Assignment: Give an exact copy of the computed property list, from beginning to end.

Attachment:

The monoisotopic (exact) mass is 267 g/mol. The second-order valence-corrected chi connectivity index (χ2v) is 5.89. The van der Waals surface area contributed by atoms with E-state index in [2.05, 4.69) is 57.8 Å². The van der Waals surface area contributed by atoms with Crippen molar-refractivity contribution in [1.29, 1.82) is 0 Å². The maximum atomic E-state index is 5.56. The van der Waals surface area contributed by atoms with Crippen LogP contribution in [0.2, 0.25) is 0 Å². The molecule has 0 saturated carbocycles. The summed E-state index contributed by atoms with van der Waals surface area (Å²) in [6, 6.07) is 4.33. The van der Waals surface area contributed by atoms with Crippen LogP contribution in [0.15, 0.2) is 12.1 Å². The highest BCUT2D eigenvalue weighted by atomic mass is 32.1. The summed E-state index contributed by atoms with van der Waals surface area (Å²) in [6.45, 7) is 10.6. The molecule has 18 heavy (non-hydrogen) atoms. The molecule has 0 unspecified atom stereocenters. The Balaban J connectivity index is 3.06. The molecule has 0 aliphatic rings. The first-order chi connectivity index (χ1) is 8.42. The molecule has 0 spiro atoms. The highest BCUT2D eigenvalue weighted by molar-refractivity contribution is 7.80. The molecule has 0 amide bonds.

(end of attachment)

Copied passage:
The monoisotopic (exact) mass is 267 g/mol. The second-order valence-corrected chi connectivity index (χ2v) is 5.89. The van der Waals surface area contributed by atoms with E-state index in [2.05, 4.69) is 57.8 Å². The van der Waals surface area contributed by atoms with Crippen molar-refractivity contribution in [1.29, 1.82) is 0 Å². The maximum atomic E-state index is 5.56. The van der Waals surface area contributed by atoms with Crippen LogP contribution in [0.2, 0.25) is 0 Å². The molecule has 0 saturated carbocycles. The summed E-state index contributed by atoms with van der Waals surface area (Å²) in [6, 6.07) is 4.33. The van der Waals surface area contributed by atoms with Crippen LogP contribution in [0.15, 0.2) is 12.1 Å². The highest BCUT2D eigenvalue weighted by atomic mass is 32.1. The summed E-state index contributed by atoms with van der Waals surface area (Å²) in [6.45, 7) is 10.6. The molecule has 18 heavy (non-hydrogen) atoms. The molecule has 0 unspecified atom stereocenters. The Balaban J connectivity index is 3.06. The molecule has 0 aliphatic rings. The first-order chi connectivity index (χ1) is 8.42. The molecule has 0 spiro atoms. The highest BCUT2D eigenvalue weighted by molar-refractivity contribution is 7.80. The molecule has 0 amide bonds.